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On That Day, Everybody Ate: One Woman's Story of Hope and Possibility in Haiti -- With Post-Earthquake Update Paperback – September 15, 2008


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Product Details

  • Paperback: 168 pages
  • Publisher: Koa Books; First Printing edition (September 15, 2008)
  • Language: English
  • ISBN-10: 0977333892
  • ISBN-13: 978-0977333899
  • Product Dimensions: 8.5 x 5.5 x 0.4 inches
  • Shipping Weight: 7.2 ounces (View shipping rates and policies)
  • Average Customer Review: 4.8 out of 5 stars  See all reviews (44 customer reviews)
  • Amazon Best Sellers Rank: #455,477 in Books (See Top 100 in Books)

Editorial Reviews

Review

This small, polished gem of a book is one compelling answer to many questions about how to inject meaning in our lives. --Dr. Paul Farmer, cofounder of Partners In Health

Margaret Trost shares an unflinching, compassionate account of her work in Haiti. The beauty and resilience of Haiti s people shine against the landscape of poverty, hunger, and political instability they face daily. Her journey demonstrates the power of hope, faith, and determination. --Rev. Cecil Williams, Glide Memorial Church, San Francisco

A book of powerful testimony. --Walter Brueggemann, author Prayers for a Privileged People

About the Author

Margaret Trost is the founder of the What If? Foundation. A home-based business entrepreneur and former public television associate producer, she devotes her time to raising awareness and resources to fund food and education programs for impoverished children in Haiti. She lives in Northern California.

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Customer Reviews

4.8 out of 5 stars
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See all 44 customer reviews
Everyone says it is hard to explain what it is like.
C. EVANS
Margaret Trost's book On That Day Everybody Ate - One Woman's Story of Hope and Possibility in Haiti is a must read for those interested in Haiti.
Carol A. Strazer
It is also a quick read- well-written, not long, and with a compelling personal story.
sarah

Most Helpful Customer Reviews

33 of 33 people found the following review helpful By Leslie Fleming on August 21, 2008
Format: Paperback Verified Purchase
This extraordinarily sensitive rendering of a place and a people will move the hardest hearts and the most cynical of your acquaintances. It correctly depicts Haitians as intelligent, inventive, courageous, generous and dignified peope and thus gives Haitians the respect they are due. Author Margaret Trost's insights provide the reader with new ways of viewing the relationship between the wealthy world and the poor world. Trost is never condescending to the reader, is never self-promoting, is always honest. The Haitians Trost describes will raise the reader's hope for humanity. I'm going to gift it to everyone I know.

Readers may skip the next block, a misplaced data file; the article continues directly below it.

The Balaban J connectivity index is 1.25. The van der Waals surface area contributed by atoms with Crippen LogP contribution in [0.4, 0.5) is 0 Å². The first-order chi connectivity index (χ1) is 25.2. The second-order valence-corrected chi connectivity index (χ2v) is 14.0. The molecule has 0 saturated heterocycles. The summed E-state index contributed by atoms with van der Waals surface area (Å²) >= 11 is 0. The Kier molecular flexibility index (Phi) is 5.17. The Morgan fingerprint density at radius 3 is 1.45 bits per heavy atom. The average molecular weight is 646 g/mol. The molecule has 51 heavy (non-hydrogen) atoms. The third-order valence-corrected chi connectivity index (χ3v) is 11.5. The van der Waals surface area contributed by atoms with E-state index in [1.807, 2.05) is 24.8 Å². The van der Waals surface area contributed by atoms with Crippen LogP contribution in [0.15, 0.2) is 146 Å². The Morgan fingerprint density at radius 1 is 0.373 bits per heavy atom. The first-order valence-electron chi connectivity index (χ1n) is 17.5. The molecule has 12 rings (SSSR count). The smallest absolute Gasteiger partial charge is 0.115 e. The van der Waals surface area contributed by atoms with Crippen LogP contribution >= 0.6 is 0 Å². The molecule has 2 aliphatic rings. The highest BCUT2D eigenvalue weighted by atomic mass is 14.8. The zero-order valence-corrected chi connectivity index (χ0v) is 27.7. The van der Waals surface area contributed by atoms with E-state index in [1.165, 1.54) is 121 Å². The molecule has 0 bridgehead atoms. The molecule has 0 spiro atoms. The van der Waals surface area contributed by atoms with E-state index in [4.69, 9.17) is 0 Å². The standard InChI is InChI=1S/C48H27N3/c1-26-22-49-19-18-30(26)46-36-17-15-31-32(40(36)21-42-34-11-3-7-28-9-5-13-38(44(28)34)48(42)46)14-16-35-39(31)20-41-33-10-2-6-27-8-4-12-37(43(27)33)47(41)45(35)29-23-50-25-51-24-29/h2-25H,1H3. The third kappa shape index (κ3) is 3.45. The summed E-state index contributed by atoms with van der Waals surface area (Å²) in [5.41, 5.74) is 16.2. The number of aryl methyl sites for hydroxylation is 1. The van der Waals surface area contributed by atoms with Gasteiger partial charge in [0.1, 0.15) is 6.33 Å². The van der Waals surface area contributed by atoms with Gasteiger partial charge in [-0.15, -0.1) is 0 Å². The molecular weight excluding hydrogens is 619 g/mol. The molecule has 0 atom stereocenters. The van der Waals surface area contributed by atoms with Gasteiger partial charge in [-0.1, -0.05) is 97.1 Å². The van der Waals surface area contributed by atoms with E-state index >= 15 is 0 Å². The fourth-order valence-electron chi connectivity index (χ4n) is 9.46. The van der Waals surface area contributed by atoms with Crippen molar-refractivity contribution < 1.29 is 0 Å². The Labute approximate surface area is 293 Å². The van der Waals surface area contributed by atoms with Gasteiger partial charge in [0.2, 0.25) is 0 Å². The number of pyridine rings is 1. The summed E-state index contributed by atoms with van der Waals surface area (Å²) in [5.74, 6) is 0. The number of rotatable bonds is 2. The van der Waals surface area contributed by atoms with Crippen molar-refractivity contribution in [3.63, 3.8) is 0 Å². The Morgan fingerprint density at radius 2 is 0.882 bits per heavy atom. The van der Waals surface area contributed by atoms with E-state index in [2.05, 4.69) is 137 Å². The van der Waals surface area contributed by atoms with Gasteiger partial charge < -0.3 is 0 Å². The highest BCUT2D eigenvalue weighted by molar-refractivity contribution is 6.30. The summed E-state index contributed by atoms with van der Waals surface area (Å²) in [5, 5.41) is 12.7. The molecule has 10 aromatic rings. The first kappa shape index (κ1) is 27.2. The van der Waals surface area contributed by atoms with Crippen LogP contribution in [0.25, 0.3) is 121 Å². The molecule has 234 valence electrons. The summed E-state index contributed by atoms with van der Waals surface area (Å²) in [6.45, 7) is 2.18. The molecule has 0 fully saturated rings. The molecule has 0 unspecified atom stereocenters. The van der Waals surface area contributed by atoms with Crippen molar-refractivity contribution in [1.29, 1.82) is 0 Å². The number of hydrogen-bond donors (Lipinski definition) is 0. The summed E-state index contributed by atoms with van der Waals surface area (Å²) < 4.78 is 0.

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23 of 23 people found the following review helpful By sarah on September 5, 2008
Format: Paperback
Like the author I travel regularly to a country where the poverty can be overwhelming. Her experiences and dilemmas rang true with mine, page after page. But amid the sadness and friends and desperation, the book finds enough hope and inspiration to keep it from being depressing. Even better, the author found a way to make a difference.

As I read the book, I thought about whether it would be good for my high-school age niece, who is starting to explore questions of global inequality and poverty. At the beginning I feared it would be too depressing for her, but it is not. It is also a quick read- well-written, not long, and with a compelling personal story. I'll be giving the book to my niece and to other friends and family members who want to understand poverty in the world, or are struggling with the contrast between our wealth and their poverty.
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20 of 20 people found the following review helpful By Grace Maina on September 2, 2008